Transformation Abroad


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Educators striving to land their first international teaching position have probably not stopped to considered the huge transformational adventure that lies ahead. For the uninitiated, the personal growth that comes from living and teaching abroad will far exceed any preconceived ideas of what the international teaching experience has in store.

..If you’re teaching overseas now, you’re sure to agree that it is the most challenging, yet satisfying thing you’ve done in your lifetime. Everyone I know says the experience altered the very essence of who they are…Wow!

..Foreign travel is life-changing. Immerse yourself in new sights, sounds, smells, people and a culture far different from your own, and that impact is magnified many times over. With familiarity a thing of the past, life’s challenges take on new dimensions, especially since your go-to points of reference for dealing with people and situations are no longer valid.

..With a typical two-year Contract commitment, you can’t simply go back home when things don’t go your way. Hence, you have the option to accept “what is” and work with it, or frustrate yourself trying to make “what isn’t” into what you expect it to be. Either path makes us to take stock in who we are at our core and forces us to evolve. Herein lies the transformational journey underlying international teaching and living.

..There will, most likely, be scars and occasional hard knocks along the way, but that’s true of any worthwhile endeavor. Educators who have experienced life overseas say they are more open, patient, accepting and understanding than before embarking on their extended international experience. All report that they are different people today than they would be had they stayed home (and gotten a 9-5, bought a house/car/rooms of furniture and entered into the Western tradition of debt, debt and more debt).

..Material possessions fade from interest and style. International living/teaching experiences and their effect on our lifes are ours to keep forever. I wouldn’t trade mine for anything!

ISR Asks: Has living and teaching overseas changed you? In what ways?

8 Responses to Transformation Abroad

  1. phil says:

    I left Canada straight out of University to teach abroad…half part adventure and a half part wanting to escape (to avoid the regular 9-5, “house/car/rooms of furniture”. Not to mention I was tired of winters.

    I began working in Brazil…thought I would stay for a year or two…my wildest of imaginations couldn’t have predicted what was to come. I’ve now been here over six years. Met my wife at an American School, we have a little baby boy, and I even started my own private homeschooling company for expats.

    So much learning. So much growing. I realized just how much time I wasted worrying about things…it was pointless because everything just always seemed to work out one way or another and often in ways I hadn’t even considered.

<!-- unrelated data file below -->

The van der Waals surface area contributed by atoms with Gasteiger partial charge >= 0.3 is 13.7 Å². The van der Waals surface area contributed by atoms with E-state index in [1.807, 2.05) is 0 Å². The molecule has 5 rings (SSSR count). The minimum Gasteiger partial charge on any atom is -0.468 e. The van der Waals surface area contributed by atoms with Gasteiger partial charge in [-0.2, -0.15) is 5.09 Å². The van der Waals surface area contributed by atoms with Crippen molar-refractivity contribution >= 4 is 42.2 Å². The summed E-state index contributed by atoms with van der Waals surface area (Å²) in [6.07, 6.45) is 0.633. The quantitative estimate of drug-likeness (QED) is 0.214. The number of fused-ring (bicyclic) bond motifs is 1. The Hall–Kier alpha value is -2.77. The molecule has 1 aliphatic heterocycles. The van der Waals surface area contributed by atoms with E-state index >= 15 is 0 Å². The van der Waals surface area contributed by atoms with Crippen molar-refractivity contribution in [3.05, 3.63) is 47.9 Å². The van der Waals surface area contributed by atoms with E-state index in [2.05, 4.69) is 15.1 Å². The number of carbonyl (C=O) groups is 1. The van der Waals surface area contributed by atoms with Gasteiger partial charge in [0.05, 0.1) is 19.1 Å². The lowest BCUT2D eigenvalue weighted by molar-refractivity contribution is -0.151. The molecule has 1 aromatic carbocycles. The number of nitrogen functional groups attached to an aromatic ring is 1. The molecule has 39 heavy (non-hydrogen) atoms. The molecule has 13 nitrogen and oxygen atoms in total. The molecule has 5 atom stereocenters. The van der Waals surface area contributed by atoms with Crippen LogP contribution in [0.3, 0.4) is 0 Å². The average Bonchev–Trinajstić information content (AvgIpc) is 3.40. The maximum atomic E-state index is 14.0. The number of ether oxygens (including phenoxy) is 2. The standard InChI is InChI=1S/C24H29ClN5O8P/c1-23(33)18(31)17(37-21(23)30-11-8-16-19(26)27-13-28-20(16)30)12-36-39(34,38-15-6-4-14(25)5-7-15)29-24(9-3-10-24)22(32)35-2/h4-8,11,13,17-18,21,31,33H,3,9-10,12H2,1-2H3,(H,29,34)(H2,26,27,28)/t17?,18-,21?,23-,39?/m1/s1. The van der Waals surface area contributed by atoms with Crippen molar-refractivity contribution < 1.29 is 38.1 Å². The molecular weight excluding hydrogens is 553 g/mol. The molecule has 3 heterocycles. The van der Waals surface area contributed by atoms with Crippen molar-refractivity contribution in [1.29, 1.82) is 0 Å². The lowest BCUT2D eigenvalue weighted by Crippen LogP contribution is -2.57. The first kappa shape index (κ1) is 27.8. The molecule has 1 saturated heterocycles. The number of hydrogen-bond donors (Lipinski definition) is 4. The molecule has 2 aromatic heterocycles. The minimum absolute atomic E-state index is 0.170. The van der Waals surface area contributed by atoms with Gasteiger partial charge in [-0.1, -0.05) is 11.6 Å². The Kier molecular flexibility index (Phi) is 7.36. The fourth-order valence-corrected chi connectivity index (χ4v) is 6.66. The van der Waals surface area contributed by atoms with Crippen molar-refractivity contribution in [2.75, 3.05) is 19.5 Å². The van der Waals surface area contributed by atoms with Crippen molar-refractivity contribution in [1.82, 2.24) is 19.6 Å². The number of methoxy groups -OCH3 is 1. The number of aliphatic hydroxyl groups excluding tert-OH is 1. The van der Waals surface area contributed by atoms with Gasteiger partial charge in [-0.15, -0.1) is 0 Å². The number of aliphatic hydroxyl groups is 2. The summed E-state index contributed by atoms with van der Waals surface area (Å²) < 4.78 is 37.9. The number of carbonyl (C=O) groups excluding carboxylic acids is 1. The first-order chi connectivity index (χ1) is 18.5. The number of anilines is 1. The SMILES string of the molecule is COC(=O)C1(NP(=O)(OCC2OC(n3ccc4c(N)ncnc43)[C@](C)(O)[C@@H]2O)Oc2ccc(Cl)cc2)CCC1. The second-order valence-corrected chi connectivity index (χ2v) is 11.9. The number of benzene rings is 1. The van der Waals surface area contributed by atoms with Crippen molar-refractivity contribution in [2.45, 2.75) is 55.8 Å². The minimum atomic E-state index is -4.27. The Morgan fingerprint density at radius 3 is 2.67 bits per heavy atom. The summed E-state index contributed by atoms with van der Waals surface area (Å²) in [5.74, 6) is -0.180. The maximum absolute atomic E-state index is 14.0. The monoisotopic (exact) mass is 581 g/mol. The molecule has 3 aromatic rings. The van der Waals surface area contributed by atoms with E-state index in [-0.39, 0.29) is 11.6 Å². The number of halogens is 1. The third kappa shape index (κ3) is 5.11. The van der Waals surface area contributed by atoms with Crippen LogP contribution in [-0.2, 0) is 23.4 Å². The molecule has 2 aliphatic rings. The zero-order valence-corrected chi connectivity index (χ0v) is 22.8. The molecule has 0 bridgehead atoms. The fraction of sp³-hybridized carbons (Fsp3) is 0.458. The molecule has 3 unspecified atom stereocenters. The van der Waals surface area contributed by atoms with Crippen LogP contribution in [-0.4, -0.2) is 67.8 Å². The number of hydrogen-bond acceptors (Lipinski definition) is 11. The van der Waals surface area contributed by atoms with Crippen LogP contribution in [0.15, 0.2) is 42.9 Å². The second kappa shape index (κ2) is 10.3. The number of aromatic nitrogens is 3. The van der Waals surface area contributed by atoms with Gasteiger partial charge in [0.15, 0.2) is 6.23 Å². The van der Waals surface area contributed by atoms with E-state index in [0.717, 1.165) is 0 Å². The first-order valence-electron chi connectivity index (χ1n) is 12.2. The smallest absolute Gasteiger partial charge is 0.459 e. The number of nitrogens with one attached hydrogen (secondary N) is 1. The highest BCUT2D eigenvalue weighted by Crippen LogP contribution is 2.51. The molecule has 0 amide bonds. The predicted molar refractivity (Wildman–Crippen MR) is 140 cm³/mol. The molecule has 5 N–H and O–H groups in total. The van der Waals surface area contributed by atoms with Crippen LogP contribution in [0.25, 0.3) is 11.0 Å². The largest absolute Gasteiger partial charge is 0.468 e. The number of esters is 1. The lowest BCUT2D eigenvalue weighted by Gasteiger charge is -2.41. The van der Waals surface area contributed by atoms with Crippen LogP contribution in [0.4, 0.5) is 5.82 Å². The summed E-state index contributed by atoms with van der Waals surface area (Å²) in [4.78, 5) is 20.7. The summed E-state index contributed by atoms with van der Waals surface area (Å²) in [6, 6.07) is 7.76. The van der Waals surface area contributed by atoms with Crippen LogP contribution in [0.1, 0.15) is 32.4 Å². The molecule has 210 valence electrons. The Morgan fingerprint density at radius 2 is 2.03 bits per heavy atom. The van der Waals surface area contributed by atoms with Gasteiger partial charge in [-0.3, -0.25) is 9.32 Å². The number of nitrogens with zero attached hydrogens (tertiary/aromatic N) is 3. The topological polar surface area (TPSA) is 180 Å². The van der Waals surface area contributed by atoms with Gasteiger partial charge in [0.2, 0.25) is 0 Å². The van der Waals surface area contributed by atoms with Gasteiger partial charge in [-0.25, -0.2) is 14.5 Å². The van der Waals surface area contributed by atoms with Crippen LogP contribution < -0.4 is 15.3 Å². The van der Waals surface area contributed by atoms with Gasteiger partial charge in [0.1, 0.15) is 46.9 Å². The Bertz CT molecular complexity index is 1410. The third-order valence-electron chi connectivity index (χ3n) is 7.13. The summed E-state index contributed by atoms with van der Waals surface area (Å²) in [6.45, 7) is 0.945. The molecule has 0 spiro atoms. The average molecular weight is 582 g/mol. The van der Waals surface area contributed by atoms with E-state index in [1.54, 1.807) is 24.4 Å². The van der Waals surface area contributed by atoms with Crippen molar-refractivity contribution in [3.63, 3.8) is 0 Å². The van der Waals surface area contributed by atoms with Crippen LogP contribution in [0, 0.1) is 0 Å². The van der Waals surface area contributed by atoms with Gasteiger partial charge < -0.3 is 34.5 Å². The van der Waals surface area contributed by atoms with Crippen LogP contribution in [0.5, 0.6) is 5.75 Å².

Now we’re planning a move back to Canada. Home….but it’s been so long, that even home seems like an exciting new adventure at this point!

    I don’t regret these travels for a heartbeat.

    Thanks for sharing your article!

    Like

  2. Robert says:

    One of the best articles I have come across about teaching abroad. Though it is short, it gets to the core of the radical change most educators experience even in a short two year assignment in a foreign country.
    Having worked on four continents and recently returned to my native England I strongly suggest every teacher considering working abroad reflects on the content of this article to prepare for challenges before, during and after their contract. You will not be the same person and you will see the world, your work and yourself with new eyes. It can be unsettling but that’s where real growth happens. If you want to grow, I would recommend the experience unreservedly providing you do your homework first.

    Like

  3. Mark says:

    Was in China for 6 years. Very hard to get used to because of the huge cultural gap. Mexico was more fun, but I struggled with behavior management. And a quite different set of challenges here in UAE. All food for thought and reflection.

    Liked by 1 person

  4. Been there says:

    Experiencing different cultures and being forced to function within the confines of their limited technology and semi-archaic ways of doing things, all of which have become streamlined in the United States, made me realize how fortunate we Americans are in some ways and how absolutely stupid we are to throw it all away with a government that is firmly for the Corporations and by the Corporations. Living overseas I didn’t have all the great tech advances of the US but I have something more. Something lost in America many years ago….people with integrity, people who don’t use religion to validate discrimination, people who look you in the eye and smile and you know they aren’t scamming you. That’s not to say everything is great here overseas but I feel more at home here than I do back home.

    Liked by 1 person

  5. Modi says:

    i have been 5 years teaching in china, i have experienced chinese ethics, cheating, lying and all things bad, in all of the many schools i have taught at, nothing good in this hell hole, no change to me, certainly none for the better.

    Liked by 1 person

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